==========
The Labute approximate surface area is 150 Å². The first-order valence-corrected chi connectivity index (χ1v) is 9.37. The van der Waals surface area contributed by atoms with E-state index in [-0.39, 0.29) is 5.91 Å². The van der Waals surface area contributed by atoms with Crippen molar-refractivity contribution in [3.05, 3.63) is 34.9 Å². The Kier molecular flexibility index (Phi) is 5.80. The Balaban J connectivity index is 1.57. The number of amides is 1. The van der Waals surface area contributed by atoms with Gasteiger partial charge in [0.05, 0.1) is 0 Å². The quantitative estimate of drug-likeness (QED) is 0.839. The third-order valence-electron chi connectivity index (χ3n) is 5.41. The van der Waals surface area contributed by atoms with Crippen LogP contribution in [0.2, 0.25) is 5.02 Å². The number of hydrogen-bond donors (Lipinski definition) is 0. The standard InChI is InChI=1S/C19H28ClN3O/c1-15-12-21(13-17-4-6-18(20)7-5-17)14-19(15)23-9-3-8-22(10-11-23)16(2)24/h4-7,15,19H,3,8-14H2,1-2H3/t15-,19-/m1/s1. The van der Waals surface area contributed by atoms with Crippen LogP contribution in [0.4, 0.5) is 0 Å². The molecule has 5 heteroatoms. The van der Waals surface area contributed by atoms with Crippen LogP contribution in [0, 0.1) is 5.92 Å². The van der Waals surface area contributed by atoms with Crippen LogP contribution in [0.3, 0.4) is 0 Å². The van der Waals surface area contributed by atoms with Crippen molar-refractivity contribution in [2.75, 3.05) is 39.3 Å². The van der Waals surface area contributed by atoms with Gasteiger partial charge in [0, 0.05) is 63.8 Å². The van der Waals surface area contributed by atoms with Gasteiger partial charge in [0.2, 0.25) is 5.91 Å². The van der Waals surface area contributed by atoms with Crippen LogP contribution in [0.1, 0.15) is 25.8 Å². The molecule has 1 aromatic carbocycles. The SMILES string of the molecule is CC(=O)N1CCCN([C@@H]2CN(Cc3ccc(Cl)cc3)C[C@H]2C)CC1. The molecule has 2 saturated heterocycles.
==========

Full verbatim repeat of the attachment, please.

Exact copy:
The Labute approximate surface area is 150 Å². The first-order valence-corrected chi connectivity index (χ1v) is 9.37. The van der Waals surface area contributed by atoms with E-state index in [-0.39, 0.29) is 5.91 Å². The van der Waals surface area contributed by atoms with Crippen molar-refractivity contribution in [3.05, 3.63) is 34.9 Å². The Kier molecular flexibility index (Phi) is 5.80. The Balaban J connectivity index is 1.57. The number of amides is 1. The van der Waals surface area contributed by atoms with Gasteiger partial charge in [0.05, 0.1) is 0 Å². The quantitative estimate of drug-likeness (QED) is 0.839. The third-order valence-electron chi connectivity index (χ3n) is 5.41. The van der Waals surface area contributed by atoms with Crippen LogP contribution in [0.2, 0.25) is 5.02 Å². The number of hydrogen-bond donors (Lipinski definition) is 0. The standard InChI is InChI=1S/C19H28ClN3O/c1-15-12-21(13-17-4-6-18(20)7-5-17)14-19(15)23-9-3-8-22(10-11-23)16(2)24/h4-7,15,19H,3,8-14H2,1-2H3/t15-,19-/m1/s1. The van der Waals surface area contributed by atoms with Crippen LogP contribution in [0.4, 0.5) is 0 Å². The molecule has 5 heteroatoms. The van der Waals surface area contributed by atoms with Crippen LogP contribution in [0, 0.1) is 5.92 Å². The van der Waals surface area contributed by atoms with Crippen LogP contribution in [0.3, 0.4) is 0 Å². The van der Waals surface area contributed by atoms with Crippen molar-refractivity contribution in [2.75, 3.05) is 39.3 Å². The van der Waals surface area contributed by atoms with Gasteiger partial charge in [0, 0.05) is 63.8 Å². The van der Waals surface area contributed by atoms with Gasteiger partial charge in [0.2, 0.25) is 5.91 Å². The van der Waals surface area contributed by atoms with Crippen LogP contribution in [0.1, 0.15) is 25.8 Å². The molecule has 1 aromatic carbocycles. The SMILES string of the molecule is CC(=O)N1CCCN([C@@H]2CN(Cc3ccc(Cl)cc3)C[C@H]2C)CC1. The molecule has 2 saturated heterocycles.